Within thirty seconds AFC should have taken the lead.  A break down the left hand side saw the ball go to the far post but AFC’s Dwane Lee struck his shot against the post.  Both teams were committed to the extreme and in a frenetic first period five players needed treatment, including the Wimbledon goalkeeper who was caught late by Hampton’s Ian Hodges which resulted in the first yellow card of the game.   Chances were few and far between and I spent my time for the main part behind the Hampton goal, listening to the home fans urge their team on.  On the thirty minute mark I moved to the main stand where I had a press seat.  Behind me sat a man who could only be described by the term “blinkered”.  He was with his wife/girlfriend who had absolutely no interest in the game and spent most of her time focusing on anything apart from the game.  Mr Blinkered would get up and shout abuse at any Hampton player when in range, referring to any of them as “dirty, dirty Hampton”.  I have no problem with passionate support of a team but he could see absolutely no wrong in the way AFC were playing.  I suppose after watching so many games as a neutral I have become conditioned to seeing the good and bad in every team, including my own, when I watch them.  He wasn’t alone in his abuse of his hosts (he was sitting in the Hampton seats after all) and some of the comments were not only out of order but distasteful in a stand full of children and guests.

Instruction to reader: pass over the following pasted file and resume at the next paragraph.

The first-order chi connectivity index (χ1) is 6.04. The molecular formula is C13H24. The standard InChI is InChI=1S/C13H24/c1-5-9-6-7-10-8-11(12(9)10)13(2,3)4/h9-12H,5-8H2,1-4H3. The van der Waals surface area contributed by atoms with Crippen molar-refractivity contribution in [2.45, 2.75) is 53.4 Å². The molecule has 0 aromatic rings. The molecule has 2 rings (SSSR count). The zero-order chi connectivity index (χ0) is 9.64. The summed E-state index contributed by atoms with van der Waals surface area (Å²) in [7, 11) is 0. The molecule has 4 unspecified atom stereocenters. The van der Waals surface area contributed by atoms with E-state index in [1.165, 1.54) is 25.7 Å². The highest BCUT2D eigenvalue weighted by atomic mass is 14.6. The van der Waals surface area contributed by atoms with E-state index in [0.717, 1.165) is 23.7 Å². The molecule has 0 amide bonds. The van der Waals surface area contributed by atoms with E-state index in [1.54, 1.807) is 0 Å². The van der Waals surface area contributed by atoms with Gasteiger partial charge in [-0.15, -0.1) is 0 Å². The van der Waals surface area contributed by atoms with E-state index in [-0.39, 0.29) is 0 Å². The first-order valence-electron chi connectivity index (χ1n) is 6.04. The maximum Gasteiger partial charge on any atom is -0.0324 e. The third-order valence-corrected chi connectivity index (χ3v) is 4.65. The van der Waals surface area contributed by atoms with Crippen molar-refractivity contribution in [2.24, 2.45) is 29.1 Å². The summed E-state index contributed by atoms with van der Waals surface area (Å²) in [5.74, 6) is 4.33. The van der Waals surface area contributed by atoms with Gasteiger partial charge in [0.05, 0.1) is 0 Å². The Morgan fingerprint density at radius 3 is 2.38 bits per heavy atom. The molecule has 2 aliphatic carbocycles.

Half time entertainment is hit and miss at the lower league level but here it was first class – not that it was designed to be.  One of the Wimbledon fans climbed up on the fence behind the goal to try and tie their huge flag up.  He got one side up before being spotted by the stewards who pounced in numbers and all of a sudden a major incident with police arriving ensued.  After a good ten minutes of negotiating where the fan obviously promised he wouldn’t climb up again, one of his mates jumped up on the other side of the fence and the flag was flying much to the bemusement of the stewards who were unaware what had happened behind their back.